It has been quite a while since I have sampled a Fremlin novel, too long in fact. So a few weeks ago I decided to search around for one I had not read yet, which was reasonably priced. I came across today’s read and remembered it as one which had garnered a lot of praise from fellow Fremlin fans on Twitter.
Here is what the story is all about…
‘Meg and Isabel were just girls when “Uncle Paul” married their older half-sister Mildred, and he soon vanished from their lives upon his exposure as a bigamist and a murderer. Fifteen years later, Uncle Paul is about to be released from prison, and all three sisters are seized with dread at the prospect of his return. Their family holiday at the seaside village where Mildred and Uncle Paul once honeymooned becomes the setting for a tense drama of suspicion, betrayal, and revenge.’
This is my fifth read by Fremlin. My favourite to date is Appointment with Yesterday (1972) which gained a rare 5/5 rating, and this title is swiftly followed by The Hours Before Dawn (1958) and The long Shadow (1975). My least favourite was Listening in the Dusk (1990), but even that story gained a solid 4/5. Unfortunately though I now have a new least favourite.
When it comes to the caravan seaside holiday setting, characterisation and character dynamics Fremlin is mostly still on top form. Fremlin conjures up the grim reality of holidaying in a primitive caravan in the rain brilliantly. Yet this time the problem occurs within the plotting. Fremlin does indeed take you down the garden path, projecting a different narrative ending to the one you eventually get a hold of. The twist at the end, in and of itself, is really good. It recasts the situation completely. So why didn’t it work? Having thought about it whilst reading the book and afterwards I think it comes down to the nature of the plot which precedes it. Essentially it is a long line of false alarms, revolving around Uncle Paul and the possibility of his release. Some of these moments of brief terror which are quickly dispelled are well-crafted. There is one involving the caravan in a Goldilock-esque sequence which is especially good.
Nevertheless, in a novella or short story this series of false alarms would have worked well, as Fremlin often slips them in when you least expect it. But in a 200 paged novel the effect is significantly weakened. The alarms become a bit wearing. When it comes to imagined versus actual danger, the book leans too heavily on the former. With a story that length more tangibility was needed and in between counterfeit terrors not a lot happens. Also uncharacteristically, for me, I managed to spot quite a large hole in the plausibility of the ending. The denouement is strong, but it remains imperfect if you cotton onto the idea that I had, which ties into certain character actions lacking believability.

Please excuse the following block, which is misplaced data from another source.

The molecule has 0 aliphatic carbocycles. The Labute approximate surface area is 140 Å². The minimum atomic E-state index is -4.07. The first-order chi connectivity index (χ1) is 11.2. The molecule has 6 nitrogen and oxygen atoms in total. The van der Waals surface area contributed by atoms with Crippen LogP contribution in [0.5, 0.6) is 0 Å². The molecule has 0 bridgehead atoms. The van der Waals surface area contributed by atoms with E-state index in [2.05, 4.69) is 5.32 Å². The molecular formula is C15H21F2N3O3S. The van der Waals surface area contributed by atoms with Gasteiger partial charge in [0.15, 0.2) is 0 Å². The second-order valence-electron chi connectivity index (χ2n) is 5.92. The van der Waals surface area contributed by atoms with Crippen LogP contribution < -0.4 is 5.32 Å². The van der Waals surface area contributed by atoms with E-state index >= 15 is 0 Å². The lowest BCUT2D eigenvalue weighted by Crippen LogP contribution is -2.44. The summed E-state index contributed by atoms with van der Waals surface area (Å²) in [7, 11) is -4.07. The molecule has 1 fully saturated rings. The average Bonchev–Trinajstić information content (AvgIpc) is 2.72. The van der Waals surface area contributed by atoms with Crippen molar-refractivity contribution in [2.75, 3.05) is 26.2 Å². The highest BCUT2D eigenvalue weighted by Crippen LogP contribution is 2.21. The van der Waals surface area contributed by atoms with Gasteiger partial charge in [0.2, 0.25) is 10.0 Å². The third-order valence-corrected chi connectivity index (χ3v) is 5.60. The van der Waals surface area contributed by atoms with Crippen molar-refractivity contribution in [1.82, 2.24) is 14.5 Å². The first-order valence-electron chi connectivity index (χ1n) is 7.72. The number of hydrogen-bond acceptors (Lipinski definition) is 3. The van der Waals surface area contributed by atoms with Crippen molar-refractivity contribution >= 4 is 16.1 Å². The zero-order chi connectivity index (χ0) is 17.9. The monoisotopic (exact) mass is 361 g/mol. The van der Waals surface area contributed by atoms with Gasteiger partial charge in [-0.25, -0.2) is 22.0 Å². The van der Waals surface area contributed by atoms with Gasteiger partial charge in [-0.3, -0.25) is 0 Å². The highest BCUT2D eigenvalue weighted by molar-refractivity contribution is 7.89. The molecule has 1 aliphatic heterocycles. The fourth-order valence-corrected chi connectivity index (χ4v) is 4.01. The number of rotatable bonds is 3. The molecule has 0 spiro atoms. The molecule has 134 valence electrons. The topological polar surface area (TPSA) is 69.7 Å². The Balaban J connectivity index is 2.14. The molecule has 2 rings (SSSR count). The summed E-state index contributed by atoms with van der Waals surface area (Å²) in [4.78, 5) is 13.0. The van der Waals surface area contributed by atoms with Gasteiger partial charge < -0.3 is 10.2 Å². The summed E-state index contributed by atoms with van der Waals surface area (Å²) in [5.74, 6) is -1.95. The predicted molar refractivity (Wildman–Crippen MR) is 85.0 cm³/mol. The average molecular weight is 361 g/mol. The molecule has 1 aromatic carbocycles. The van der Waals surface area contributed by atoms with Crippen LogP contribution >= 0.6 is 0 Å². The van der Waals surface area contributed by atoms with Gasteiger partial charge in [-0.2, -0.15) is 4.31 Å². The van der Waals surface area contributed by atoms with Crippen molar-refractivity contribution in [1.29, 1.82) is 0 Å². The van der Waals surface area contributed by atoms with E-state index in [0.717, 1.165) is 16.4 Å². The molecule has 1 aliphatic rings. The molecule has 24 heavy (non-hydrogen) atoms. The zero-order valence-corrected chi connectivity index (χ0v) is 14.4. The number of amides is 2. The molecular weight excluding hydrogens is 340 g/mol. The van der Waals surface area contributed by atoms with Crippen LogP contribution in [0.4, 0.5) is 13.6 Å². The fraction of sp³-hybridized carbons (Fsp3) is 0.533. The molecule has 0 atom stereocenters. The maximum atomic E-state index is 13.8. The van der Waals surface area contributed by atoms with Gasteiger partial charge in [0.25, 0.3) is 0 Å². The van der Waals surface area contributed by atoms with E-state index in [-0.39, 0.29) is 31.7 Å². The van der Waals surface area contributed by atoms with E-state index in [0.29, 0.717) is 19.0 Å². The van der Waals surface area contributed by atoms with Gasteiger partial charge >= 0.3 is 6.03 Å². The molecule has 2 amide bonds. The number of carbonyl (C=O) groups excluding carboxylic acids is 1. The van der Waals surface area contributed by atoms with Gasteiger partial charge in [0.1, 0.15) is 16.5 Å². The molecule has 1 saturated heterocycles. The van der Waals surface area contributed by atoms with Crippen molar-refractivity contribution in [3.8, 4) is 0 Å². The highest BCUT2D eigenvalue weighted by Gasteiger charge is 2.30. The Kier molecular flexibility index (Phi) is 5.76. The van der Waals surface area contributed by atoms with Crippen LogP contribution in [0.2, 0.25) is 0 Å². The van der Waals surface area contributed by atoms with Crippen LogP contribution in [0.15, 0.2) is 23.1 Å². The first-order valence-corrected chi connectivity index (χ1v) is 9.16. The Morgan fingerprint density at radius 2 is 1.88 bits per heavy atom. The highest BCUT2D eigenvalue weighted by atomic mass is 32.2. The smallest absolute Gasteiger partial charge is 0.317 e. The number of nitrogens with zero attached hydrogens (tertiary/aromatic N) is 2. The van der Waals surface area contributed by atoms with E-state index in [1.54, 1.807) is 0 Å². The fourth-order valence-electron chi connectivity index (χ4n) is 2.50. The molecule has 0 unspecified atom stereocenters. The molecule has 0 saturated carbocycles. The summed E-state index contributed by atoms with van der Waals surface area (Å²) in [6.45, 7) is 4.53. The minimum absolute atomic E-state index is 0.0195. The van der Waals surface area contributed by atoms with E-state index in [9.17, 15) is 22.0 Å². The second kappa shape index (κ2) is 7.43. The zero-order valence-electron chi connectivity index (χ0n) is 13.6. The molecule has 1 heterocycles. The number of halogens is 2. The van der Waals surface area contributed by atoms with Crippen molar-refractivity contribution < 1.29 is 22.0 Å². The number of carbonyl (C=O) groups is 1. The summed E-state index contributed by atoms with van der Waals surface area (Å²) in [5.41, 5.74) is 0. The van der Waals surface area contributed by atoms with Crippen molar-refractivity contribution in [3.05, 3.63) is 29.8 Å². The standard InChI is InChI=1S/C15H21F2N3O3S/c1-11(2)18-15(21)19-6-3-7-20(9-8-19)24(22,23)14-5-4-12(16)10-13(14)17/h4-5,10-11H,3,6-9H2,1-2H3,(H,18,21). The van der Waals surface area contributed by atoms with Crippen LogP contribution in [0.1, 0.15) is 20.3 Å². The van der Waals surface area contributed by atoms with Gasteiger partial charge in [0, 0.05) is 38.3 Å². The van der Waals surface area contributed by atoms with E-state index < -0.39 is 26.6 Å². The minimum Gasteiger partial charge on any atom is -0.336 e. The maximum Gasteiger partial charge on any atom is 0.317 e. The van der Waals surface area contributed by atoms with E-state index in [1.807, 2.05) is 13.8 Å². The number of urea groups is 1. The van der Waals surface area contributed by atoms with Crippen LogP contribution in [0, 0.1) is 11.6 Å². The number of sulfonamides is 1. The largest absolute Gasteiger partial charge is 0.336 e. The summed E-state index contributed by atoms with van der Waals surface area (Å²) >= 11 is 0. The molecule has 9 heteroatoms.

As I said above the characterisation is mostly good, and the author’s depiction of the triangular relationship between the sisters is highly nuanced and lifelike. In particular the story conveys well in a gently-comic fashion, how Meg has to deal with the unreasonableness of others. For instance, in one part of the book Meg has to set up an ad-hoc burglar alarm out of odds and ends on every door so Mildred will go to sleep in the isolated cottage. Only then for Mildred to insist on having some tea, which of course requires getting coal from outside to heat the water, so of course all of the burglar alarms have to be dismantled, before being put up again. Naturally on the way to the coal, in the pitch black, Mildred manages to warn Meg of obstacles just after she has walked straight into them.
However, Fremlin’s incorporation of a Francis Iles themes, shall I say, marred the narrative in my opinion. Surprisingly her handling of it came across less successfully for me, especially when it came to Meg; the youngest sister in the trio. Meg is set up as the Anne Elliot character, the one who is always put upon by her self-centred and self-dramatising sisters. She is shown to be capable and competent. Yet Fremlin tries to tack on heroine in jeopardy elements and heroine-I’m-completely-potty-and-want-to-be-loyal-to-a-murderer moments. These components simply do not fit well on to Meg’s character which soon swings back into being rational and reasonable.
So alas this time around I am swimming against the tide of common opinion on this book. Perhaps it is because I have read several others by the writer which are her best and this one can only seem weaker in comparison. Or maybe I went into the book with the wrong expectations. Nevertheless, I would recommend new readers starting elsewhere.